New oils are emerging in the United States and worldwide. The degree to which global oils differ from one another is increasing, from carbon-laden oils that resist flow to ultra-light petroleum liquids trapped in tight shale oil. Developing these unconventional oils requires a clear departure from business-as-usual practices. The Carnegie Oil Initiative provides expert analysis, strategic guidance, and policy frameworks to manage new oil assets while protecting the climate.
Carnegie’s work to understand emerging new oils has been ongoing since our seminal publication, Understanding Unconventional Oil, in 2012. All publications from this project are archived here.
Washington must grasp the reality that the price of oil is directly related to how it is wasted.
Given oil's dangerous monopoly power over American mobility, it is time to reinvent U.S. habits, innovate technologically, and adopt bold new policies aimed at reducing the use of oil.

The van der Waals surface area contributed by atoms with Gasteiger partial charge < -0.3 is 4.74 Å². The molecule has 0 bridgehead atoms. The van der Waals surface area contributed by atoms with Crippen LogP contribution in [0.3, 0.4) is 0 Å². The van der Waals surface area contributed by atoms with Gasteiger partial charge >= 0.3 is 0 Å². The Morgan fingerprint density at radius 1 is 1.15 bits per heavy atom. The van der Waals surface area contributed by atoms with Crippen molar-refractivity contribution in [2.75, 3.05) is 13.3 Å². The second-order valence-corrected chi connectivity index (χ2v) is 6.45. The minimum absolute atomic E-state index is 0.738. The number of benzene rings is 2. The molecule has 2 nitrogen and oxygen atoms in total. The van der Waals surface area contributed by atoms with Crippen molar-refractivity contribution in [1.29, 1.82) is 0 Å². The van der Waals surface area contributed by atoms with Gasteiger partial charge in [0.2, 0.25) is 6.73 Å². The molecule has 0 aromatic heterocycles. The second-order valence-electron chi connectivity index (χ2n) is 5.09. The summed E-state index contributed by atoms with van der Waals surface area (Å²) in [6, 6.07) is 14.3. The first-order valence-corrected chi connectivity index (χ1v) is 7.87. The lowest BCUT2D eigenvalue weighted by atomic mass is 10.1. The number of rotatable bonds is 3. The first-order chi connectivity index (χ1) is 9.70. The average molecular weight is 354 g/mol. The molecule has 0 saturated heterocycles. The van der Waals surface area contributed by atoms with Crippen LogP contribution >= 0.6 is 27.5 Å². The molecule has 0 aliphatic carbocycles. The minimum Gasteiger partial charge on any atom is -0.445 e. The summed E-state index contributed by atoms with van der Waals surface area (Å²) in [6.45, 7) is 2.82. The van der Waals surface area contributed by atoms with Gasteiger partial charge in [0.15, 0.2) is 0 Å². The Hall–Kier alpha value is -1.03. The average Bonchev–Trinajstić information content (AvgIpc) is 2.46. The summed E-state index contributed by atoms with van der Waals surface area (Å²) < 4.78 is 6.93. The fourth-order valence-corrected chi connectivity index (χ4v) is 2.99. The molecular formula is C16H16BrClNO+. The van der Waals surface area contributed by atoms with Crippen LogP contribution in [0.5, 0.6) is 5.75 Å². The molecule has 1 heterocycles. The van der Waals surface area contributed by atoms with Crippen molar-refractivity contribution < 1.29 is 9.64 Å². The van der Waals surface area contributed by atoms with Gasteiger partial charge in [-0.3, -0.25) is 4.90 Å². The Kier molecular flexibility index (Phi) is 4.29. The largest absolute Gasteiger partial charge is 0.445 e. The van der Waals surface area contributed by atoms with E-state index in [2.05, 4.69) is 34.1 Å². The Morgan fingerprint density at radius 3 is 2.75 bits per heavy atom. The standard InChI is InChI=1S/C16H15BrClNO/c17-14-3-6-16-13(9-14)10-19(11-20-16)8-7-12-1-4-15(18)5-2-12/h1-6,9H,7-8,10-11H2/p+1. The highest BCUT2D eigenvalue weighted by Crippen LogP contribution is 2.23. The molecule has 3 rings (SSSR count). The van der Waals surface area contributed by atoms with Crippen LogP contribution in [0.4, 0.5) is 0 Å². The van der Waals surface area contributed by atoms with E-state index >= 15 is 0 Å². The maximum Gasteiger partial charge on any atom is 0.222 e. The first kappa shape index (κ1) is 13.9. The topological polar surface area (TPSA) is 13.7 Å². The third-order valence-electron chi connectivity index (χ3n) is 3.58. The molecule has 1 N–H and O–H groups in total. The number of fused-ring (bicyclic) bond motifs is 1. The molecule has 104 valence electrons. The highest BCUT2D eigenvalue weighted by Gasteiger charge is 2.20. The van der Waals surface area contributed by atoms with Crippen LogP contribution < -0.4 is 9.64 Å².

The real issue behind the Keystone XL pipeline debate is how to manage the climate effects of the shift from conventional oils to unconventional oils.
Chinese imports of Canadian oil sands would strain the Sino-U.S. relationship, be detrimental to China's international climate change negotiations, and face opposition from indigenous and environmental groups in Canada.
Despite expert warnings, global policymaking communities lack a comprehensive understanding of the changing composition of their oil supplies and their impact on the climate.
Congress should not fast-track the Keystone XL oil pipeline project, which could escalate environmental campaigns to stop oil sands development entirely.
Emerging countries must decide if they want to follow developed, auto-dependent nations down an unsustainable path or if they will instead transform their national transportation system to encourage environmentally and economically sound choices.
Charting a global energy future requires that world navigate the inherent risks and challenges that oil, gas, nuclear, and other energy sources portend.